Re: Prius Chat
There was a big push to "Buy American" back in the late 1970's and early 80's; and I bought a Chevy Citation, "The First Chevy of the 80's", in 1979. Unfortunately, that car was a piece of junk. I also tried to buy a Pontiac Fiero (which had the Citation front-end turned around and bolted on backwards) in 1984, but that didn't pan out; and we ended up buying a Mazda Rx7. Needless to say, the Fiero turned out to be a piece of junk, too. That Mazda opened our eyes to the better quality of some foreign makes.
Over the years, I have owned several Chevy cars and trucks; and while they have given us reasonably good service and GM's quality improved over the years, they just don't match Toyota. We now own three Toyota's, a 1998 Camry that was built in Kentucky, a 2002 Prius that was made in Japan, and the new 2008 Tundra, which was built in San Antonio; and the two older cars have proven extremely reliable.
In the mean time, GM has given us the Hummer and numerous SUVs that are now a ball and chain around their necks; and they are suffering for being out of synch with the new push for fuel economy.
Toyota started work on the Prius in the mid-90's; and GM, Ford and Chrysler were working on bigger and more luxurious SUVs. What were they thinking? -- About making more profit (the margins are higher on trucks and SUVs than on economy cars). Were they looking to the future? -- Obviously not where we are now; i.e., $7.00 gasoline in two years.
We made a conscious decision to buy a pickup truck, mainly to replace an old tow vehicle. I certainly wouldn't buy a pickup as a commuter car. However, the Tundra makes sense in that it gets over double the fuel mileage of the 1978 Chevy pickup it replaces, and it's a whole lot cleaner for the environment. We aren't ready to abandon our RV lifestyle, and this was the best compromise when we needed to replace an aging pickup.
Plus, if you drive the new trucks, the Toyota easily surpasses the "American-made" models in quality and performance. And, if you think you are "buying American" when you buy a GM, Ford or Chrysler pickup truck, take a look at where it's made. Just a clue, it's not in Kentucky, Indiana or Texas (where some of the Toyotas are made) -- Try looking north and south of our borders. Also, Michelins are made in South Carolina; and Firestone is owned by Bridgestone, which makes some of the Firestones overseas.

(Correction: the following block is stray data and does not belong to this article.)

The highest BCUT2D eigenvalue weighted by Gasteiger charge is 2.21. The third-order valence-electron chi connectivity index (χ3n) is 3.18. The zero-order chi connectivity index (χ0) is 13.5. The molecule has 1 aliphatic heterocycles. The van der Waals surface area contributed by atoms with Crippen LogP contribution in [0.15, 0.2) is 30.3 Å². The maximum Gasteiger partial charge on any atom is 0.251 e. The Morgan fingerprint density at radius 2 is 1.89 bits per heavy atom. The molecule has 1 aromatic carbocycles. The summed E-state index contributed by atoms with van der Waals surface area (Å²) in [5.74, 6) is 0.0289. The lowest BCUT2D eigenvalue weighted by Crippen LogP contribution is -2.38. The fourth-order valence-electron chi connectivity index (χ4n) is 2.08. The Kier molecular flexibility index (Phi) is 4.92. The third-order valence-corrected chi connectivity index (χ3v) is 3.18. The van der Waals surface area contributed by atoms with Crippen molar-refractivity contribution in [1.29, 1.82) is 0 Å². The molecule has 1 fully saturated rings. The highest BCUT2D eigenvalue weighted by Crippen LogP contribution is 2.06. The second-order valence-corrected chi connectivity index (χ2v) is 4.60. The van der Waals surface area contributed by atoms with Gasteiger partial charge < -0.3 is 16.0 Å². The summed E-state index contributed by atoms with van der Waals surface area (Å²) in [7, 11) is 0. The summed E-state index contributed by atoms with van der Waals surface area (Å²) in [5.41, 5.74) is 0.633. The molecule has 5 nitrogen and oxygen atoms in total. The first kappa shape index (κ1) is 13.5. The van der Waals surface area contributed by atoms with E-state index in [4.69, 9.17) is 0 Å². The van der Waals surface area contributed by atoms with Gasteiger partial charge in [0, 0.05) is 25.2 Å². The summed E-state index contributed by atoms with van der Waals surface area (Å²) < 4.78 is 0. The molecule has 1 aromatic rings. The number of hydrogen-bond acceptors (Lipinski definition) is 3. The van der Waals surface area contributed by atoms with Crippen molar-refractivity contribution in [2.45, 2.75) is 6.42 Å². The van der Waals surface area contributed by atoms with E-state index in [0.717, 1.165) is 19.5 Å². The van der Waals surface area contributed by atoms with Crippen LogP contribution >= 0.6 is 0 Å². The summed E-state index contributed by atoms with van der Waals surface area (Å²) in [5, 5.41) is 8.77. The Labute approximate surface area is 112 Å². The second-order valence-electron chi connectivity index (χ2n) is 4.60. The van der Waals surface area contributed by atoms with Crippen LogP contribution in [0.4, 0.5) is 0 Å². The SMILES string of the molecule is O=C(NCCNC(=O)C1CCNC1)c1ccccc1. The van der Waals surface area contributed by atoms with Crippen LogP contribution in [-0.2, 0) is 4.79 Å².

It's a shame we don't really make anything in the USA anymore. Seen a TV, stereo, or just about anything, that's made here (except for Toyotas)? Where did RCA, Magnavox, Motorola, GE, Florsheim, Fruit of the Loom and all of the "MADE IN USA" labeled goods go? They disappeared when you and I started buying cheaper goods that were as good or better quality than those made here -- just a fact of consumer life. And, they probably aren't coming back.
I'm a displaced worker from the computer electronics industry. In the 70's and 80's, I was a quality manager in a factory that made PCs and peripherals (printers, etc.). I lost my job when our factory shut down, and America started buying products from Hong Kong, Korea and the Pacific rim countries. We couldn't find anyone to buy our American-made PCs for $2-3,000, when you could buy other foreign brands for under $1,000.
Luckily, I was able to start a new career; but a lot of my coworkers ended up doing landscaping or selling insurance. Now, look at the US job market; most positions are in service or sales -- no manufacturing. But, that may change. The Pacific rim is suffering from water and air pollution, like we did here in the last century. As soon as they come to grips with that problem, the combination of their increased production and rising shipping costs, and their growing middle-class, will level the playing field; and the pendulum will swing back this way. But, that may take some time.
Well, it's late and I guess I have rambled enough. We're just happy, loyal Toyota owners...
Road trip, road trip, road trip!